Alan Soo, managing director of Regroup Associates, says: "Locally, liquidity is high and REITs are still actively in the market. A lot of funds are trying to acquire retail spaces, but the good ones are not selling - the REITs did their homework long ago. Not much new supply is coming up this year. Some of the older centres are repositioning opportunities, and there are still pockets of opportunity left in the suburban market."
A key factor behind retail growth has been a successful tourism industry, and a winning year in 2007 for the government's ‘Visit Malaysia' drive.
Treacy adds: "The in-bound travel figures are striking. There's a very large, modern airport and a lot of the tourism growth is from the Middle East. Hotels are very cheap and, in retail terms, although not culturally, it is a better destination than Bangkok."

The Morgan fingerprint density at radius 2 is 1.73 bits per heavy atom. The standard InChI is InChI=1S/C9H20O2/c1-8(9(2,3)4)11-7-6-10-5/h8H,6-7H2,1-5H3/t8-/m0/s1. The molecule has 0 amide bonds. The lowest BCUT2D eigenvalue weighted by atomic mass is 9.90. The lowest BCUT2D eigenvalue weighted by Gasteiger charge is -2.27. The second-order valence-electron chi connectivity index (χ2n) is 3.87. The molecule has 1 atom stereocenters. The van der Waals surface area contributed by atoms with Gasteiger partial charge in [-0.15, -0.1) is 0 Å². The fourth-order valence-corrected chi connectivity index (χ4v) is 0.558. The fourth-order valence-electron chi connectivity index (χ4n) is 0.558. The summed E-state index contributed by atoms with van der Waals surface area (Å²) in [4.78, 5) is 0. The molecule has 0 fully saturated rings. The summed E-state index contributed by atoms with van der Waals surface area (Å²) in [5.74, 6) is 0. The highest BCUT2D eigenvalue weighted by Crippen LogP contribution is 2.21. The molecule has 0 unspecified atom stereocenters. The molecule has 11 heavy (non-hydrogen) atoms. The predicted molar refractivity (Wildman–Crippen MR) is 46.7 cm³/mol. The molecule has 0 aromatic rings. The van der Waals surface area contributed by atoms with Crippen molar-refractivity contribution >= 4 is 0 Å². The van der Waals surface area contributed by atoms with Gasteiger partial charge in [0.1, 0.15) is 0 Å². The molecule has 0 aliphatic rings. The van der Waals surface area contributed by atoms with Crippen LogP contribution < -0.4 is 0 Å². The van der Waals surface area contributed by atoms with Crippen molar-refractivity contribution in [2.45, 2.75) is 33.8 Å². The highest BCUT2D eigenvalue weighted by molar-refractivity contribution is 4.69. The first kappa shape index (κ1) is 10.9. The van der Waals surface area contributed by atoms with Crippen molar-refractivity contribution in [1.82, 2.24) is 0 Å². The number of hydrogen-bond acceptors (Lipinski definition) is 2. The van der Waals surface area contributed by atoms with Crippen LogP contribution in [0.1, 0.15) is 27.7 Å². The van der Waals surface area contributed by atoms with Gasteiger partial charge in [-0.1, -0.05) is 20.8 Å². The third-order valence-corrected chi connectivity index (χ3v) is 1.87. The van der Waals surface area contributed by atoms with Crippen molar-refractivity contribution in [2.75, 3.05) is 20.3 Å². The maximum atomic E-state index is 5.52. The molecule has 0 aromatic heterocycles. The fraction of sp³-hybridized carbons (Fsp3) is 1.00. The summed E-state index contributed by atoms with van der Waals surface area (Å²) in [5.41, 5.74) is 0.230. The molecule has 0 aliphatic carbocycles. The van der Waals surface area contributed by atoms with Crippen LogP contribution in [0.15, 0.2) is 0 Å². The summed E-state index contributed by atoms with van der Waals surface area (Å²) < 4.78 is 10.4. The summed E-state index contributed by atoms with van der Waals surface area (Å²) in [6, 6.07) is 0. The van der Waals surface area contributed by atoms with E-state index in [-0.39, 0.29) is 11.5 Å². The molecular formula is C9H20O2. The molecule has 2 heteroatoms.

Much of the eastern seaboard of peninsular Malaysia is rural, and domestic developer interest outside of KL goes to the northern island of Penang, and Johor Bahru, which sits right opposite wealthy Singapore.
Neither Macquarie GPA nor Regroup Associates seemed particularly excited about options outside KL, and Treacy says: "Penang and Johor Bahru are much further down the line. We are seeing no office market of note, mainly industrial, residential and light retail formats."
Soo points out: "It's difficult to sell mid to upper-market offerings in Johor Bahru. If you live in Johor Bahru and you have the money, then you go shopping in Singapore."
But with the government keen to turn both Penang and Johor Bahru into regional growth hubs, more interest may develop.
Boyd sees another angle though. "The next big thing is going to be luxury resort villas in places like Penang, Kota Kinabalu and Langkawi."
International tourists are a rarity on the island of sub-tropical Taiwan, which is still locked in a diplomatic stalemate with China about its identity and possible independence.